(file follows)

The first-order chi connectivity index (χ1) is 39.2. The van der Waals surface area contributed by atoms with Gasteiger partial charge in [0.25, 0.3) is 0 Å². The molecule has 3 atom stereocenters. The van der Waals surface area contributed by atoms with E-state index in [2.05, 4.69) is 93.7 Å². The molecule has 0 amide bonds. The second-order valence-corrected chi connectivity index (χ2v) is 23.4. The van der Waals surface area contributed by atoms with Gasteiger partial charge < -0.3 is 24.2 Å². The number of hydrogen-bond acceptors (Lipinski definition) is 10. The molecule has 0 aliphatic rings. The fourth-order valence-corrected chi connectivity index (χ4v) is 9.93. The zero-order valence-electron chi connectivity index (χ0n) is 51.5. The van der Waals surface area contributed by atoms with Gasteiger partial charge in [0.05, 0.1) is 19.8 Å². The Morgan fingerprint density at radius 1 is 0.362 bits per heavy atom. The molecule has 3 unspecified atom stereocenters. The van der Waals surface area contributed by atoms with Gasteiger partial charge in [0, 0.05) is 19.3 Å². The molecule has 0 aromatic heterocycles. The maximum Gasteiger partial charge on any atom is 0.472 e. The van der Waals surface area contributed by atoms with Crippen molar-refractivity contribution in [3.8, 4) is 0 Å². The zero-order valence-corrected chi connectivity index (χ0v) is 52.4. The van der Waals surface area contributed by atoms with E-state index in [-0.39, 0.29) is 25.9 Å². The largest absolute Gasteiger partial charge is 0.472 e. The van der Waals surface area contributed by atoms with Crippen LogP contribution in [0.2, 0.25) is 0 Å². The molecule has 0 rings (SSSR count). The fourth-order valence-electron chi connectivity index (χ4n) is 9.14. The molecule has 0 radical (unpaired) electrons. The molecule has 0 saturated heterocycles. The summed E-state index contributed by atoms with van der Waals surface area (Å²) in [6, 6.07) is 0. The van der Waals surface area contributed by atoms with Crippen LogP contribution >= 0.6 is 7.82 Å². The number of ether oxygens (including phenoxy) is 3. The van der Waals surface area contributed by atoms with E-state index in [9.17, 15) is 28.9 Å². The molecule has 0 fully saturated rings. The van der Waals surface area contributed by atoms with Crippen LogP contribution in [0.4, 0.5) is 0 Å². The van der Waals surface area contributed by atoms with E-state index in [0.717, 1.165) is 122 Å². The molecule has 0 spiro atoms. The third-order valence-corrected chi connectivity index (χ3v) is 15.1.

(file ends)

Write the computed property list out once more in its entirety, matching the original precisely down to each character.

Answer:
The first-order chi connectivity index (χ1) is 39.2. The van der Waals surface area contributed by atoms with Gasteiger partial charge in [0.25, 0.3) is 0 Å². The molecule has 3 atom stereocenters. The van der Waals surface area contributed by atoms with E-state index in [2.05, 4.69) is 93.7 Å². The molecule has 0 amide bonds. The second-order valence-corrected chi connectivity index (χ2v) is 23.4. The van der Waals surface area contributed by atoms with Gasteiger partial charge < -0.3 is 24.2 Å². The number of hydrogen-bond acceptors (Lipinski definition) is 10. The molecule has 0 aliphatic rings. The fourth-order valence-corrected chi connectivity index (χ4v) is 9.93. The zero-order valence-electron chi connectivity index (χ0n) is 51.5. The van der Waals surface area contributed by atoms with Gasteiger partial charge in [0.05, 0.1) is 19.8 Å². The Morgan fingerprint density at radius 1 is 0.362 bits per heavy atom. The molecule has 3 unspecified atom stereocenters. The van der Waals surface area contributed by atoms with Gasteiger partial charge in [0, 0.05) is 19.3 Å². The molecule has 0 aromatic heterocycles. The maximum Gasteiger partial charge on any atom is 0.472 e. The van der Waals surface area contributed by atoms with Crippen molar-refractivity contribution in [3.8, 4) is 0 Å². The zero-order valence-corrected chi connectivity index (χ0v) is 52.4. The van der Waals surface area contributed by atoms with E-state index in [-0.39, 0.29) is 25.9 Å². The largest absolute Gasteiger partial charge is 0.472 e. The van der Waals surface area contributed by atoms with Crippen LogP contribution in [0.2, 0.25) is 0 Å². The molecule has 0 rings (SSSR count). The fourth-order valence-electron chi connectivity index (χ4n) is 9.14. The molecule has 0 radical (unpaired) electrons. The molecule has 0 saturated heterocycles. The summed E-state index contributed by atoms with van der Waals surface area (Å²) in [6, 6.07) is 0. The van der Waals surface area contributed by atoms with Crippen LogP contribution >= 0.6 is 7.82 Å². The number of ether oxygens (including phenoxy) is 3. The van der Waals surface area contributed by atoms with E-state index in [9.17, 15) is 28.9 Å². The molecule has 0 fully saturated rings. The van der Waals surface area contributed by atoms with Crippen LogP contribution in [0.4, 0.5) is 0 Å². The van der Waals surface area contributed by atoms with E-state index in [0.717, 1.165) is 122 Å². The molecule has 0 spiro atoms. The third-order valence-corrected chi connectivity index (χ3v) is 15.1.